Somehow, my 15 hour plane ride seemed to go by in a blink of an eye and all of a sudden I was in Melbourne at 6AM on Saturday. No Friday for me! My 3 hour plane ride to Christchurch was just as quick, as I sat by some young sassy Australians who were more than anxious to ask me about America. “Are there really frats?!” “Are there really cheerleaders?” “What about hillbillies and gangsters?!” I sensed a little rivalry/superiority from the Australians, as they teased me that all I had to look forward to was sheep. The first time I see a lush green field with sheep, I know I’m going to freak out. Some may make fun of all the sheep here, but that quintessential image is something I’ve always wanted to see. After answering affirmatively to the Aussie’s questions, I arrived in Christchurch in a good mood. We flew over the Southern Alps which are amazing and beautiful as well as lots of green fields (No sheep yet).
Unfortunately, my bags were lost, but I was too charmed by everyone’s accent to be too angry. (I just got a call and my bags are on their way to my hostel!) One other girl from my program (Anna) was on my flight, and we both ended up at the same hostel with another kid (Chris). The hostel is adorable, and the owners’ beautiful soft-spoken accent make me feel like a very typical loud American. We walked to the store, bought some beer and pasta, had dinner, and passed out at 9:30. Of course, this means I woke up at 5:30, so I watched some Kiwi cartoons. Our really nice program director stopped by because both Anna and I lost our luggage and pointed us in the direction of some cheap clothing stores and which bus to take. I scored at a sweet second hand shop, with some levis, a very kiwi-looking green cardigan and a micropuff for 13$, which will definitely help me fit in at Puget Sound 😛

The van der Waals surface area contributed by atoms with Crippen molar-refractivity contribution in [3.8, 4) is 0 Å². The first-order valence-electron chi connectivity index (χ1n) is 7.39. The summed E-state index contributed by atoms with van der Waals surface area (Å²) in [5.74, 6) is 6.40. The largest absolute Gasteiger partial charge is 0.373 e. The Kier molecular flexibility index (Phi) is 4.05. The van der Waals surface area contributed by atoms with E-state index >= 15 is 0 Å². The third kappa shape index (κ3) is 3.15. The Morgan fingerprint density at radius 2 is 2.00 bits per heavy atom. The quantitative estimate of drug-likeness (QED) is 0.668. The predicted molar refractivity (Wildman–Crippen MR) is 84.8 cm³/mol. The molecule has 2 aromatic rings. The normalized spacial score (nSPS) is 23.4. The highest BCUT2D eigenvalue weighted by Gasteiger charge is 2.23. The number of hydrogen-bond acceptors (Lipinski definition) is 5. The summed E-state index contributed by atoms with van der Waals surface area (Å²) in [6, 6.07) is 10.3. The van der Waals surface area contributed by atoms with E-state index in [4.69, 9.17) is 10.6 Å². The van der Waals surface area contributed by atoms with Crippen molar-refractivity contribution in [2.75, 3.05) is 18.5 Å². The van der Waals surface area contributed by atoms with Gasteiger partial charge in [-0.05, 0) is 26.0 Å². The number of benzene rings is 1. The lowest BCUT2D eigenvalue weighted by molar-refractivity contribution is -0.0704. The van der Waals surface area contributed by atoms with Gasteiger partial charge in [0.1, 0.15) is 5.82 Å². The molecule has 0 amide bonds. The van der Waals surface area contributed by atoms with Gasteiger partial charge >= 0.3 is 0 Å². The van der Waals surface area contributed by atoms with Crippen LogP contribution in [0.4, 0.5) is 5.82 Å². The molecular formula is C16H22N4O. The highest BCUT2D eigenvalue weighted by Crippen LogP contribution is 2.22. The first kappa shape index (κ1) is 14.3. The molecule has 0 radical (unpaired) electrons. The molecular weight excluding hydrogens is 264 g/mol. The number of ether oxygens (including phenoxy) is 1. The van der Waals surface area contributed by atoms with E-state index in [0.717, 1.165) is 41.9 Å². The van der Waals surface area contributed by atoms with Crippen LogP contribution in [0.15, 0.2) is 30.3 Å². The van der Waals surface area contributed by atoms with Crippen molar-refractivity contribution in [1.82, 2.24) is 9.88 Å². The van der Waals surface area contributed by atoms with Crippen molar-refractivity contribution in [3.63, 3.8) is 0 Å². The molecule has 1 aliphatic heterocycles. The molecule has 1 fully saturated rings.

I was really hoping to meet up with Sam (from UPS), so I left him a map and a note of where we were going. Miraculously, he found us at the library after walking for 3 1/2 hours, and we all set off to find some food. We walked around campus a bit and ate some pitas. Fortunately, none of us can shut up about New Zealand and our stuff back home, so we’re all getting along really well.
I’m already speaking with similar intonation! I find my voice going upwards at the end of my sentences even though it’s not a question. Everyone says “mate” and “cheers” and “g’day”. Luckily I’m getting a little better at understanding the accent, before I had to ask them to repeat what they were saying all the time, especially when cashiers say random phrases that mean nothing to me, like “D’ya have a one card?” “Err….what?” But everyone is so nice. It’s just funny being in a place where people know where I’m from the minute I open my mouth.
It’s been a very relaxed few days as we get oriented, our program officially starts today so we’ll start seeing Christchurch with some sort of context and go to some more interesting parts of town. I also will go to my homestay today, which will make me feel a little more like I’m actually here. There’s a lot of stuff about the earthquake around, and apparently a lot of the downtown is blocked off, which is sad. It’s winter here, but It’s not very cold, I really only have needed my jacket in the morning and at night. It’s similar to Montana in the fall- the chill hurts your face, but it’s clear and refreshing, and not a cloud in the sky. Apparently there are like 300 days of sunshine here…something I have not experience in 6 years. It gets dark at 5:00 though, so that is not helping my jet lag. But so far Christchurch has been incredibly charming and friendly, and I can’t wait for school to start and to get the ball rolling. I am tempted to say that everything here feels simpler and more quaint, but I think I am also experiencing some serious ideological traveller’s perspective. I’m sure I will think of more details to add in my next post, but until next time-